Term of the Week: Predatory Pricing

What is Predatory Pricing?

The term refers to a pricing strategy in which goods or services are priced at an extremely low price with the purpose of driving away the competition and creating barriers to entry.

The Economics of Predatory Pricing

The economics of predatory pricing is fairly simple and straightforward. As an OECD report explains it, “The predator, already a dominant firm, sets its prices so low for a sufficient period of time that its competitors are forced to leave the market and potential entrants are deterred from entering. Assuming that the predator and its victims are equally efficient firms, this implies that the predator as well as its victims has incurred losses and that these losses are significant. For predation to be rational, there must be some expectation that these present losses (or foregone profits), like any investment, will be made up by future gains. This in turn implies that the firm has some reasonable expectation of gaining exploitable market power following the predatory episode, and that the profits of this later period will be sufficiently great to warrant incurring present losses or foregoing present profits. The theory also implies that some method exists for the predator to outlast its victim(s), whether through greater cash reserves, better financing or cross-subsidisation from other markets or other products.” 

Legality and Instances of Predatory Pricing

The practice has been restricted to a certain extent if not completely illegal in many countries including India, Australia, the United States of America, European Union, the United Kingdom, and Canada to name a few. The reasoning behind this is the belief that the practice is anti-competitive in nature and can harm both customers and the industry in the long run.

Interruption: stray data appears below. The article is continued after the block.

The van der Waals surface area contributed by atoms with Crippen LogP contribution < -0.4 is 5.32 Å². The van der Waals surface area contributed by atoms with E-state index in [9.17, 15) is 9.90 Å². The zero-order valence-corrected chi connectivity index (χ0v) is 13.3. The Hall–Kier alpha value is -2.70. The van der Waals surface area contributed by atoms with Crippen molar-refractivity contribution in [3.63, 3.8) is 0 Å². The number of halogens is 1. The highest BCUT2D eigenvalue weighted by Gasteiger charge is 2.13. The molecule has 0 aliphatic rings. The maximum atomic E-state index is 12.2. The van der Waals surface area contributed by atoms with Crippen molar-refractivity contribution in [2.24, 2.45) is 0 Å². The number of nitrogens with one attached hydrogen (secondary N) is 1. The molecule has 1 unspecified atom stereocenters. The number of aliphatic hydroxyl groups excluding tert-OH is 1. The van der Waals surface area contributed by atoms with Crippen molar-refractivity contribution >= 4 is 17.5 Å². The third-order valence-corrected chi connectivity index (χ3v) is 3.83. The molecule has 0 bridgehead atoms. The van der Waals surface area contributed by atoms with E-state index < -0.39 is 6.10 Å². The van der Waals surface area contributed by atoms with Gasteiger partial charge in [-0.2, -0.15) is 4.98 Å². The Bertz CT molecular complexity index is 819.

Three of the instances when we have seen the big giants getting fined for allegedly engaging into the not-so-nice practice were:

  1. When the EU fined the mobile tech giant Qualcomm for selling its products at a price below cost to key customers with the intention of eliminating a competitor.
  2. The German government asked Walmart to increase its prices.
  3. Reliance Jio also allegedly engaged into the practice. 


  1. https://en.wikipedia.org/wiki/Predatory_pricing 
  2. https://en.wikipedia.org/wiki/Barriers_to_entry
  3. http://www.oecd.org/competition/abuse/2375661.pdf
  4. https://edition.cnn.com/2019/07/18/tech/qualcomm-eu-fine/index.html
  5. https://www.nytimes.com/2000/09/09/business/09SHOP.html?ex=1137560400&en=56e96432d0a4872b&ei=5070
  6. https://www.epw.in/journal/2016/39/web-exclusives/reliance-jio-predatory-pricing-or-predatory-behaviour.html?0=ip_login_no_cache%3D8adaab05ebc0fabaf3f33011fbb70551 

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